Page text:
“As an organization, you primarily need to be aware of the threat that quantum computers may pose to your current infrastructure,” says Tobias Gehring, Associate Professor at DTU Physics and co-developer of quantum-proof encryption.

He explains that it is expected to take 10-15 years to change the current encryption infrastructure, and therefore you should not wait too long to get ready.

“As soon as the quantum computer is here, it will be too late to get started, because you risk that hackers will break into your systems. So it’s important to be well prepared to avoid sudden panic reactions,” says Tobias Gehring.

There is a calculation for when you need to start protecting your data. You are at risk if the number of years your data must be protected, combined with the time it takes to implement quantum-proof encryption in your IT systems, is longer than the time it takes before the quantum computer can break currently available encryption. The big question is, of course, when the quantum computer can do this. Every year, the Canadian Global Risk Institute asks 40 leading quantum experts from all over the world about this, and here the majority believe that it will in all likelihood not occur until in 15-20 years.

"So if your data are valuable for a longer period of time, you will have a big problem,” says Tobias Gehring.

Both further away and closer than expected

They have also grappled with this calculation in Energinet and have come to the conclusion that they must start getting quantum ready immediately. Energinet owns and operates the Danish energy infrastructure and has a small team of three people working with quantum technology.

“It only takes one functional quantum computer to constitute a threat to our systems and the entire critical infrastructure, and we actually don’t know what different military laboratories are working with and how far they have come,” says Alexander Frederiksen, Digital Business Developer at Energinet.

Therefore, Energinet is working to expand its competences in quantum technology in its organization, and, among other collaborations, Energinet participates in DTU’s CryptQ project, where they will test quantum distribution keys such as those Tobias Gehring is developing in their transformer stations.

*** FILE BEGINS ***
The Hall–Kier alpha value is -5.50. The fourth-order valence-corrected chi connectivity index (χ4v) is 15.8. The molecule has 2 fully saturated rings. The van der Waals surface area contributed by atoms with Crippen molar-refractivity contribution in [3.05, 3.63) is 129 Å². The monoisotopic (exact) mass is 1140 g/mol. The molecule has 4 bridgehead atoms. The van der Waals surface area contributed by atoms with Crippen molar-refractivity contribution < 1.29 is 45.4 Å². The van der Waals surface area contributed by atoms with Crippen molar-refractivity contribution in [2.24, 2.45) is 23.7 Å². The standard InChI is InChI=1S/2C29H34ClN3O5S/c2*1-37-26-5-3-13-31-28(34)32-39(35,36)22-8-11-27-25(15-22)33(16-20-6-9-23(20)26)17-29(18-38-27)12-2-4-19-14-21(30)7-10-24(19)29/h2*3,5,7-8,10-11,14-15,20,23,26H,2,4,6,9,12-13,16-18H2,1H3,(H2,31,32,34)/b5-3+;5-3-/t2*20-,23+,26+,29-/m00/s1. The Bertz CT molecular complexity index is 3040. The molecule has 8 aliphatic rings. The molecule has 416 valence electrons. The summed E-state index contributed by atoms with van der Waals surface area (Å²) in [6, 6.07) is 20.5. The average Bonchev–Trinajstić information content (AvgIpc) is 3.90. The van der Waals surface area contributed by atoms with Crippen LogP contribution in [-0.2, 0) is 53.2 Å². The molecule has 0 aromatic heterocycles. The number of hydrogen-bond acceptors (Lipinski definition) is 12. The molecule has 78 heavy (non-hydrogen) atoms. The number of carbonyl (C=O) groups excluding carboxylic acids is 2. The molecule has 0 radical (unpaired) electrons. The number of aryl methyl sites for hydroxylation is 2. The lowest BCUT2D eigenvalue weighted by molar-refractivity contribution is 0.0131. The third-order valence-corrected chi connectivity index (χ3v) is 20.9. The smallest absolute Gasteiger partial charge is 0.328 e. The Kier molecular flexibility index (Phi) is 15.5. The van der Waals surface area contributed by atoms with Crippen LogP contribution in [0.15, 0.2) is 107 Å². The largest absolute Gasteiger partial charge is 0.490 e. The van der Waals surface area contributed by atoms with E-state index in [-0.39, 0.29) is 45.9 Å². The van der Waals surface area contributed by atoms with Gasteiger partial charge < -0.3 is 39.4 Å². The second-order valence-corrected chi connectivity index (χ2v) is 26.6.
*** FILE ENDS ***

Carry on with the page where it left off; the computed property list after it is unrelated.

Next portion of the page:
“It’s an attempt to minimize risk. Our biggest fear is that if someone can break our encryption and listen in on our fibre-based communication, they can collect information over a long period of time,” explains Alexander Frederiksen.

He elaborates that the technology is both further away and closer than they had expected.

“At present, you can already have a cloud-based solution from IBM, where you can use a quantum computer to make some calculations. This would have sounded like science fiction a few years ago,” says Alexander Frederiksen.

Conversely, he had hoped that it could be used to make more complicated calculations than is the case.

Can simulate nature

While the security aspect is most acute for Energinet, the long-term perspectives are more exciting. As the energy grid receives more and more power from renewable—but also unpredictable—sources such as wind and solar power, it becomes more complex to calculate how the power is to be allocated in the most price-effective way.

That's why Energinet would like to simulate a complex electricity grid without outages and which entails the lowest possible costs. Today, it is also complicated to connect sustainable energy production to an old electricity grid with limited capacity, and Energinet lacks the computing power to calculate this.

“A quantum computer could possibly do this in minutes and thus optimize the management of our electricity grid. It can also simulate nature, and we can use this to make the right extensions to the electricity grid at the right times, which could benefit consumers,” says Alexander Frederiksen.

Knowledge through research collaborations

However, the greatest obstacle to becoming quantum ready is that it is difficult for companies to acquire relevant knowledge about this field.

“Our biggest challenge is that none of us in the team are quantum physicists,” explains Alexander Frederiksen.

“It’s such a highly technical field and still at a relatively early stage, so the existing communication material is more targeted at quantum researchers. The complexity increases really quickly after you have familiarized yourself with the fundamentals.”

This is recognized by Lasse Jiborn, who explains that very few of AMCS Group’s 1,200 employees have real knowledge of the potential of quantum computing for their industry.

“It still has a tinge of science fiction for some of my colleagues,” he says.

The Confederation of Danish Industry understands this concern, and Mikkel Haarder therefore advises companies to try to enter into industrial and research collaborations to acquire the latest knowledge and have opportunities to try things out in practice that you cannot do elsewhere. This can form the basis for unique quantum technological innovation, he believes:

“I’m sure this will be the next digital revolution. Denmark has a unique position of strength in this field, so we need to get on this train now and invest heavily in it.”

News and filters

Get updated on news that match your filter.